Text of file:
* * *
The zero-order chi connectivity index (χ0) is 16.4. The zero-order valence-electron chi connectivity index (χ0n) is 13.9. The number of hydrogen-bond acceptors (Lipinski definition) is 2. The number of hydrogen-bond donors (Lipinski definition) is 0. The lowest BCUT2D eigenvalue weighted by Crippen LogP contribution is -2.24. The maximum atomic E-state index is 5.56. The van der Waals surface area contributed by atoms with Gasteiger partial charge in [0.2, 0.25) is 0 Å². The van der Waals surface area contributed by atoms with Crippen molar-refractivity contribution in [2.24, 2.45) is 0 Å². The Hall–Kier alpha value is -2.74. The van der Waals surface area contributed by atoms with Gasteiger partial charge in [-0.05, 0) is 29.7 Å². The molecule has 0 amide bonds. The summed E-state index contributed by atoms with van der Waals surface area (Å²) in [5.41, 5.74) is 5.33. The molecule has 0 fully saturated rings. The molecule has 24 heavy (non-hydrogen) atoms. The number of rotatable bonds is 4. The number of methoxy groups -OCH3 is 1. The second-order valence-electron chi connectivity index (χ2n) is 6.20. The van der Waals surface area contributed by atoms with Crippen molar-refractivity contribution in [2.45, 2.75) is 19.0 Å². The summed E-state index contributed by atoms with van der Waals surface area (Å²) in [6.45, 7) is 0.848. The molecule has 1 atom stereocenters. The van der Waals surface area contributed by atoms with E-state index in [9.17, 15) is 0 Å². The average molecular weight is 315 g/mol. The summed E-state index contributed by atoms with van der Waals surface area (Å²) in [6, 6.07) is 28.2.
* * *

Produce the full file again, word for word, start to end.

The zero-order chi connectivity index (χ0) is 16.4. The zero-order valence-electron chi connectivity index (χ0n) is 13.9. The number of hydrogen-bond acceptors (Lipinski definition) is 2. The number of hydrogen-bond donors (Lipinski definition) is 0. The lowest BCUT2D eigenvalue weighted by Crippen LogP contribution is -2.24. The maximum atomic E-state index is 5.56. The van der Waals surface area contributed by atoms with Gasteiger partial charge in [0.2, 0.25) is 0 Å². The van der Waals surface area contributed by atoms with Crippen molar-refractivity contribution in [2.24, 2.45) is 0 Å². The Hall–Kier alpha value is -2.74. The van der Waals surface area contributed by atoms with Gasteiger partial charge in [-0.05, 0) is 29.7 Å². The molecule has 0 amide bonds. The summed E-state index contributed by atoms with van der Waals surface area (Å²) in [5.41, 5.74) is 5.33. The molecule has 0 fully saturated rings. The molecule has 24 heavy (non-hydrogen) atoms. The number of rotatable bonds is 4. The number of methoxy groups -OCH3 is 1. The second-order valence-electron chi connectivity index (χ2n) is 6.20. The van der Waals surface area contributed by atoms with Crippen molar-refractivity contribution in [2.45, 2.75) is 19.0 Å². The summed E-state index contributed by atoms with van der Waals surface area (Å²) in [6.45, 7) is 0.848. The molecule has 1 atom stereocenters. The van der Waals surface area contributed by atoms with E-state index in [9.17, 15) is 0 Å². The average molecular weight is 315 g/mol. The summed E-state index contributed by atoms with van der Waals surface area (Å²) in [6, 6.07) is 28.2.